Guest Post by Cassandra White: Alison Croggon’s Black Spring: a reimagining of Wuthering Heights

Cassandra

Cassandra White has a Master of Creative Writing, Publishing and Editing from the University of Melbourne in Australia. Her particular academic interests are the gothic and sisterhood in young adult fiction (despite her not having a sister). She loves reading anything that warps the everyday world. She tweets and she tumbles @CassandraFrance and http://storm-the-form-of-a-girl.tumblr.com/

Alison Croggon’s Black Spring: a reimagining of Wuthering Heights

What I love most about Black Spring is the importance of the sisterhood between Anna and Lina.  Alison Croggon honours Emily Brontë’s story without it being a pastiche or a simple recasting of setting. The story turns it into a young adult gothic fantasy mirrors some of the darker aspects of adolescent experience.

Often when I read (and watch) retellings I find myself looking for the references the original, as if looking for in jokes or Easter eggs. It can be a distraction. By limiting the tropes and plot elements used from Wuthering Heights Croggon isn’t trapped by honouring the original too much. By choosing core elements and casting it in a new genre, the story becomes its own. And this is one of the story’s strengths; an original work that enjoyed on its own terms without any hindrance of its literary ancestry.

What is most striking in Black Spring is the sense of sisterhood between Lina and Anna at the heart of the story. In Black Spring sisterhood is a playground or a battlefield in which love can also malevolent.  Gothic sisterhood contains much of what we want to look away from, but it is what we find ourselves drawn to. This sisterly relationship between Lina and Anna is interesting because one girl defines and controls the other. It is love, but also by something much more coercive than love. 

 It is  uncomfortable watching these two sisters. But it is empowering for the reader to read through this abject nature of sisterhood, and through that, the abjection of adolescence. The adolescent stage is when we become aware of our potential strengths, but also come up against our failings.  Contemplating our full worth as an adult fills us with horror.

Wuthering Heights is a spiteful book, and spite turns love to the malevolent in Black Spring. Lina is an object of desire for both Damek and Anna. Lina initially spurns and torments Damek, which intensifies his desire to be close and possess her. Lina seems less than human and more of an external force or will endured by those around her.  Anna desires and admires Lina’s stubbornness and keen sense of justice, but it chills her when Lina mistreats those around her.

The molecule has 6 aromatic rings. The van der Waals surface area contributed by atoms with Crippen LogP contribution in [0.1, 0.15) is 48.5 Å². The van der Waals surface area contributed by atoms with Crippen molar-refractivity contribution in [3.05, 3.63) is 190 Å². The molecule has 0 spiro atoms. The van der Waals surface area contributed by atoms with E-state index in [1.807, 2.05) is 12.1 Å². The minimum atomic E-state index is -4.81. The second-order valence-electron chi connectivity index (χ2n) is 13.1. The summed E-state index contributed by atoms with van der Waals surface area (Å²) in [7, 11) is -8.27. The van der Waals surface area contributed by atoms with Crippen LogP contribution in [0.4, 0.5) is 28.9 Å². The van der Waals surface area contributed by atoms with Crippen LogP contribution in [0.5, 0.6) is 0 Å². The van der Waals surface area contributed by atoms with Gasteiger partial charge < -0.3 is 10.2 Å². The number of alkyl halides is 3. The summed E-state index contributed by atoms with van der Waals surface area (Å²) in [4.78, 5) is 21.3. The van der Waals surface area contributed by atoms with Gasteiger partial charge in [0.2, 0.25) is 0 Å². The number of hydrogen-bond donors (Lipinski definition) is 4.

Anna is also compelled to obey Lina, not just because she is a servant, but out of this fearful love. The effect is that the reader also feels the need to love Lina and the desire to be her. This sets up the later revulsion that Anna has for Lina’s actions, because at one point she had desired the same qualities:

I was, you know, a most ordinary child, with no precocious abilities… Lina used to laugh at my equable nature, claiming I had all the sensibility of a stick, and as a little girl I did feel that I was a dim and shadowed lamp next to her brilliant flame’ (Croggon 72).

It is the twisting together of what is desirable and what is terrifying that creates a character such as Lina.  She pulls everybody into the whirlpool of chaos that surrounds her. Other characters are aware that they should feel repugnance or disgust toward her, but they are unable to do so until it is too late. Because of the closeness between Anna and Lina, her wildness feels more visceral than Catherine’s in Wuthering Heights.

Lina and Anna, much like Lina and Damek are torn apart and left to feel incomplete. This idea of the self being torn asunder speaks to the quest for identity fundamental to YA fiction.

As a reader, especially a YA fiction reader, watching this chaotic woman and her relationships spiral out of control, we can identify with Anna. We also feel envious of Lina, who casts off much of what the society in Black Spring expects of her. Ultimately, the reader is left with a sense of the abject nature of sisterhood where one deprives the other of full individuation and they come to be defined by the relationship with one another.

I believe that the Gothic has a special place in young adult fiction. Gothic fiction plays out societal anxieties through characters and young adult fiction most often concerns itself with the metaphorical fears and anxieties made literal. In Black Spring, desire comes up against knowledge as sisters battle for a sense of belonging and identity in a hostile world. Adolescent readers in particular, may start to have more power over themselves and surroundings, but simultaneously become much more aware of the limitations of the power they have over their own lives.  Responding to Wuthering Heights in a young adult fiction text, Croggon illuminates these elements in Black Spring that may not apparent in the original. It is this that keeps pulling me back into the world of Black Spring over and over again.

Black Spring is available for purchase at all good bookstores.